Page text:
Written by Christopher M. Placitella, Esquire
After a long trial a New Jersey jury sided with J&J on medical causation but found against it on the representations about the medical risks to patients.
Johnson & Johnson's anti-psychotic drug Risperdal wasn't a substantial factor in causing a Nebraska man's diabetes, even though J&J failed to adequately warn his doctor about the drug's risks, a New Jersey jury ruled.
Jurors in state court in New Brunswick, where J&J is based, found by a 5-1 vote that the company didn't adequately warn the doctor for Gary Skala of the risk of diabetes. Because they ruled 5-1 against Skala, 56, on the causation question, they didn't award him any damages.
Skala's lawsuit was the first of more than 400 personal-injury lawsuits over Risperdal to go to trial. J&J lawyers said the company properly warned of the drug's risks after its introduction in 1994. They said Skala was an obese "couch potato" whose disease was caused by his weight, heavy drinking, sedentary lifestyle and other risks, not Risperdal.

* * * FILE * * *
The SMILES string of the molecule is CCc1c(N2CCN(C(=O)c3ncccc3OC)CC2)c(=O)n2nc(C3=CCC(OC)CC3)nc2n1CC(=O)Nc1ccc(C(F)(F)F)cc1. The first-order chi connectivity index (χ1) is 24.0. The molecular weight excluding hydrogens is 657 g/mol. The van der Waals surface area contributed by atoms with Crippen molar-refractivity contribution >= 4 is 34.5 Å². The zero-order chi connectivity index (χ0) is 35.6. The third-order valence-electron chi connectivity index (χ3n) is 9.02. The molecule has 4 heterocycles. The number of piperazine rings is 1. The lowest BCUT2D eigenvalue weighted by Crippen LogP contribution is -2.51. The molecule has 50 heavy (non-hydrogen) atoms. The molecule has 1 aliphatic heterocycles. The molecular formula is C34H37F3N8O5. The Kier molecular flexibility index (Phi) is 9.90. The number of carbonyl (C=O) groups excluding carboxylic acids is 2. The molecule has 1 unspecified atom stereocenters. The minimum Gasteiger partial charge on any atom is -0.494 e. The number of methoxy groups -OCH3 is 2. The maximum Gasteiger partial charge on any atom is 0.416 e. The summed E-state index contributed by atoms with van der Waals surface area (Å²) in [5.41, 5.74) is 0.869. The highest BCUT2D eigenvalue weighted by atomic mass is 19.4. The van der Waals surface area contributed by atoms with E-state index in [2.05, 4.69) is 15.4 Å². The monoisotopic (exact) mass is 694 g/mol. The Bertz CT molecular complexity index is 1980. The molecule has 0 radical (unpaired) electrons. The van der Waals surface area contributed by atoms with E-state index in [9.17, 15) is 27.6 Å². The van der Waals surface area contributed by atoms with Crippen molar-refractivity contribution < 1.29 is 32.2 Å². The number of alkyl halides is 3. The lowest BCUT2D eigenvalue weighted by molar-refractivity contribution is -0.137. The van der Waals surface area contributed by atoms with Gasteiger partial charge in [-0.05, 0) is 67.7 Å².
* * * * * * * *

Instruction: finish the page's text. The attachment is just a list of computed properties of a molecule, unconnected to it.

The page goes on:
"Doctors used the medicine because it worked," J&J attorney Jeffrey Peck told jurors in his closing argument. In this case, Dr. Skala's doctors prescribed it and it saved his life."
Skala, who has chronic major depression, first took Risperdal in 1996 after attempting suicide by taking an overdose of anti-anxiety medicine, said Peck. He later drank as many as 10 beers a day, and anxiety, stress, sleep problems and family history contributed to his diabetes, Peck said. Skala, who is 5-feet, 8-inches tall, weighed as much as 240 pounds, Peck said.
An attorney for Skala, Fletch Trammell, argued to jurors that Risperdal was a "substantial contributing factor" in his diabetes by helping to cause his obesity. While the drug may have helped his mental illness, Trammell said, J&J's Janssen unit failed to warn Skala's doctor of the diabetes risk.
"We're not suing them for helping him with depression, we're suing them for giving him diabetes," Trammell said in his closing arguments yesterday. "Risperdal can be a good drug, but they still have to warn you about the safety risk."
Trammell said he was disappointed with the verdict, which he called a "Pyrrhic victory."
"It's just a reflection of the way that people who are mentally ill live, and it's a judgment on his lifestyle,"Trammell said.
The New Jersey case is Skala v. Johnson & Johnson (JNJ), MID- L-6820-06 (MT), Superior Court of New Jersey, Law Division, Middlesex County (New Brunswick).